When men were men, Chelsea’s Ron ‘Chopper’ Harris scared them witless. But it’s all so different now, he tells John Riordan.
IN any walk of life, retirees look at their former trade with a mixture of longing and hostility.
Chelsea legend Ron Harris — or Ron ‘Chopper’ Harris to give him the full title he worked so hard to attain — would like nothing better than to walk out on Wembley today and “throw a bit of stick about”.
But realistically, he knows he wouldn’t last long. As much as we’d love to see how Fernando Torres or Steven Gerrard might respond to an early bit of advice Chopper-style, modern football is not like it was in the Londoner’s heyday.
Be it Bobby Moore pickpocketing Jairzinho or Chelsea’s appearance record-holder sending the career of Leeds United legend Eddie Gray into tailspin, the tackle from behind is tantamount to a crime against humanity, rendering the defender a second-class citizen.
As a 16-year-old, Harris was enticed west from Hackney, arriving at Stamford Bridge in 1961 to begin laying the foundations of the old school. A regular by early 1962, he would go on to captain Chelsea to their first FA Cup in 1970 — a zenith almost halfway through two decades of service. With only John Terry to rival that sort of commitment these days, he is unsurprisingly sentimental about the good-ol’-days.
“If you asked any supporter who’ll remember us in the seventies, ask them what they’d rather watch and they’ll say the football in my time,” Harris says with the authority of someone very much aware of their place in the fabric of football folklore.
“Football today is like a game of chess, isn’t it? They cancel each other out, most of them play with one fella up front and flood the midfield. Years ago, teams played with wingers, crosses would come in and the goalkeepers would get (he claps his huge hands together to let me know exactly what the unfortunate goalkeepers got) — that doesn’t happen any more, does it?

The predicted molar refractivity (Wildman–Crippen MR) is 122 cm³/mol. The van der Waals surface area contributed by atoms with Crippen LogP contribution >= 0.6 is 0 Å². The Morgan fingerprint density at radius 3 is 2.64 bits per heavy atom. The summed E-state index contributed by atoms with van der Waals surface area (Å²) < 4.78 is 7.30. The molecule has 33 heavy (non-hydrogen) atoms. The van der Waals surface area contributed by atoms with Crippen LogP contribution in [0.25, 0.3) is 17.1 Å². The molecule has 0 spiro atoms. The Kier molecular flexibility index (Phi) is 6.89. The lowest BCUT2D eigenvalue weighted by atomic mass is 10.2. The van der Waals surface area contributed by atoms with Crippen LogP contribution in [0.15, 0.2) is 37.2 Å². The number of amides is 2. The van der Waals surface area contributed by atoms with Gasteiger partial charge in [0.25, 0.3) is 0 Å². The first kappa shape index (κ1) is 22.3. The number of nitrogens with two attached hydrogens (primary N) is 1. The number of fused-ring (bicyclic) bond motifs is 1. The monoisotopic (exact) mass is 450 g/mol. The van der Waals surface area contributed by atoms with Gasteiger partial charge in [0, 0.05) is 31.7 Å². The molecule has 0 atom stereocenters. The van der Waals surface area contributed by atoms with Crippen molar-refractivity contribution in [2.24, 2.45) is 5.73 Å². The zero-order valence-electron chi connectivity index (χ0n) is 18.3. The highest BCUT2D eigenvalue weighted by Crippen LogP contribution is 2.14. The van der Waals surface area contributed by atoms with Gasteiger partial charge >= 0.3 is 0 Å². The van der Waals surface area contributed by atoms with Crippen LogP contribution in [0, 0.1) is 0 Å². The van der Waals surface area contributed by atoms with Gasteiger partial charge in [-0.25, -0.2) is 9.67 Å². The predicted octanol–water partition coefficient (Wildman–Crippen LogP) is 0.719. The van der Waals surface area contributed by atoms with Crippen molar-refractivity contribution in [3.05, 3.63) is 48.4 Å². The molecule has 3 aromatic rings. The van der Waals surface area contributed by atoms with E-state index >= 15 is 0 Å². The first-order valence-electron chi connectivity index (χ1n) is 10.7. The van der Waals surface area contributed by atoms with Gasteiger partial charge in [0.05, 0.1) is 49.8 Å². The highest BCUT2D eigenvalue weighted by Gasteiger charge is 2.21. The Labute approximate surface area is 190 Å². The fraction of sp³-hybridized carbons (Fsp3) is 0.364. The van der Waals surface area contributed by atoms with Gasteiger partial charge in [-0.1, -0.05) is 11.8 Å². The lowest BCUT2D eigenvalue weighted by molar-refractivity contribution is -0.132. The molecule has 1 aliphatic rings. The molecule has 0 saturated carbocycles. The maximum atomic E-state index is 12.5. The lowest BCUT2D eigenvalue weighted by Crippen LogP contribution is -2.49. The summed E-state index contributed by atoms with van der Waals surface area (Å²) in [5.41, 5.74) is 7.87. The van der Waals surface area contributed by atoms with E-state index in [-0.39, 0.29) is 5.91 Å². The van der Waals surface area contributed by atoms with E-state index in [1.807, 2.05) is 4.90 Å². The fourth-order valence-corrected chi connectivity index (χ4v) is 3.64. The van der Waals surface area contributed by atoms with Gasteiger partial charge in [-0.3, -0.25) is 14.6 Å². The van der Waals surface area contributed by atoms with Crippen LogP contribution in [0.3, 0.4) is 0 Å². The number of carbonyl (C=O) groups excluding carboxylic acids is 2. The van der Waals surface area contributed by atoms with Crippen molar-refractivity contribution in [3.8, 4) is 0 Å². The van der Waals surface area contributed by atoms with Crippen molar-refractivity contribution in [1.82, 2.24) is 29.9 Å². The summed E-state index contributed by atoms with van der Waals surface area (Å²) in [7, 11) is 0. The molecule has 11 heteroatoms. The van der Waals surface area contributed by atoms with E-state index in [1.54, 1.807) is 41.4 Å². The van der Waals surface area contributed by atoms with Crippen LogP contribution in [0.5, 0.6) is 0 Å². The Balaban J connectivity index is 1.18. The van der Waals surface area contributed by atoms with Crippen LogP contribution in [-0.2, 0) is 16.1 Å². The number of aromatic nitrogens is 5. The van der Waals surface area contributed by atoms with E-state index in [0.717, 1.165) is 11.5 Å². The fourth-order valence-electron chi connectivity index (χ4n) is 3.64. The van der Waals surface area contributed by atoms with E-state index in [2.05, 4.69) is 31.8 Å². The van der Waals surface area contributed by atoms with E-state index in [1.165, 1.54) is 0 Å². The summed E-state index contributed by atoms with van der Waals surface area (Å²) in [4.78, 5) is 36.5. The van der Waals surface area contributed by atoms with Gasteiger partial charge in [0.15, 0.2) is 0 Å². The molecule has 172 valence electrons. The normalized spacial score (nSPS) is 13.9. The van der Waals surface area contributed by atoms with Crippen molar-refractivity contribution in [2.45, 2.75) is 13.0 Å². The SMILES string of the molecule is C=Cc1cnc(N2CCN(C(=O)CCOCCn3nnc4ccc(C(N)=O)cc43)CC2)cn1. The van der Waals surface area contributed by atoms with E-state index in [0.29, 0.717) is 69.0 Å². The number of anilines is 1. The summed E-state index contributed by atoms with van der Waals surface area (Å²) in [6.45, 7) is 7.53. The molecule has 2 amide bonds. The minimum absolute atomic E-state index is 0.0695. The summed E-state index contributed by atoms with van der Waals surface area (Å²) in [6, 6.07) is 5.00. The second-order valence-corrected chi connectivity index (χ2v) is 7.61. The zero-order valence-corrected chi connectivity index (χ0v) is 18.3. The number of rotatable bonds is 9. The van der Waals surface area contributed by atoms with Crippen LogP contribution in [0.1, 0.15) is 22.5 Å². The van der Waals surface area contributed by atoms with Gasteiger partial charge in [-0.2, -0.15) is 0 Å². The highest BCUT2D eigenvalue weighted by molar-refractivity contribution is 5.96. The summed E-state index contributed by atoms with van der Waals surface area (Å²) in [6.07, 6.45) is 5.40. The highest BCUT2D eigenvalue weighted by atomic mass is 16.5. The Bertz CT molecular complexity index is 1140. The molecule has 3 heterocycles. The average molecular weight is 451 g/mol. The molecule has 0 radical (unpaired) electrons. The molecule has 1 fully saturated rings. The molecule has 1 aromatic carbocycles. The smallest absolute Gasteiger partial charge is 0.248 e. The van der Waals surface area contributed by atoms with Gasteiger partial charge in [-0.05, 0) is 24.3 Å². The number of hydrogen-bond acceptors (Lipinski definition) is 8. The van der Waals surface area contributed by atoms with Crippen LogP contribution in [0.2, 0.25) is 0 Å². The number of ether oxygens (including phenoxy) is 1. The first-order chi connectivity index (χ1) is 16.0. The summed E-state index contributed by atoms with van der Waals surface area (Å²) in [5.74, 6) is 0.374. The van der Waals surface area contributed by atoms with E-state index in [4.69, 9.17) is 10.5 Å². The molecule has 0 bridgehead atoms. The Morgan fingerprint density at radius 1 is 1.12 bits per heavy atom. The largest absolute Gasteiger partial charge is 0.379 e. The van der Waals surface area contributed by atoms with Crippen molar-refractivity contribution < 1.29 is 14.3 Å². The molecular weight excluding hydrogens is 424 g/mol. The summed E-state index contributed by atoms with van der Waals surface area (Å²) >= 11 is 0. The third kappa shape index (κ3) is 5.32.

“It was more enjoyable in my time. It was more exciting because players could slide in when it was nice and greasy. All the water used to splash up and the crowd used to love it.”
When I check he has emerged intact, he raises one of those large hands to his head: “Touch wood, I’m fine. I might have inflicted a few injuries,” he trails off laughing.
HARRIS’ docile demeanour belies a brutal reputation and the manner in which his contemporaries/victims speak about him these days belies the animosity he inspired during that heady period when a nation about to lose its grip on the World Cup saw its domestic league become an intense and entertaining battleground.
What’s more, his own circumstances belie the perceived cold brutality of the upper echelons of the modern game. With all the moaning about foreign ownership and Roman Abramovich in particular, you’d never have thought the Russian billionaire had a soul. And Harris should know — he works in hospitality at what he depicts as a rejuvenated club keen to take care of its traditions.
“They’ve changed all the names of the (hospitality) suites,” he says before adding proudly. “The biggest is the Ron Harris suite. I think I’m well respected and I think I do a good job meeting and greeting people.
“I work with a lot of very nice people from the top right the way down to the very bottom who respect me for what I’ve done for the club. I bumped into Roman Abramovich at the last home game and he will always come over and say hello and all that. I can only speak as I find him.
“When he took over he brought me upstairs for a chat that lasted a good hour. It was him talking to me about certain things. The conversation finished with him saying to me he’d like me to come back to Chelsea Football Club.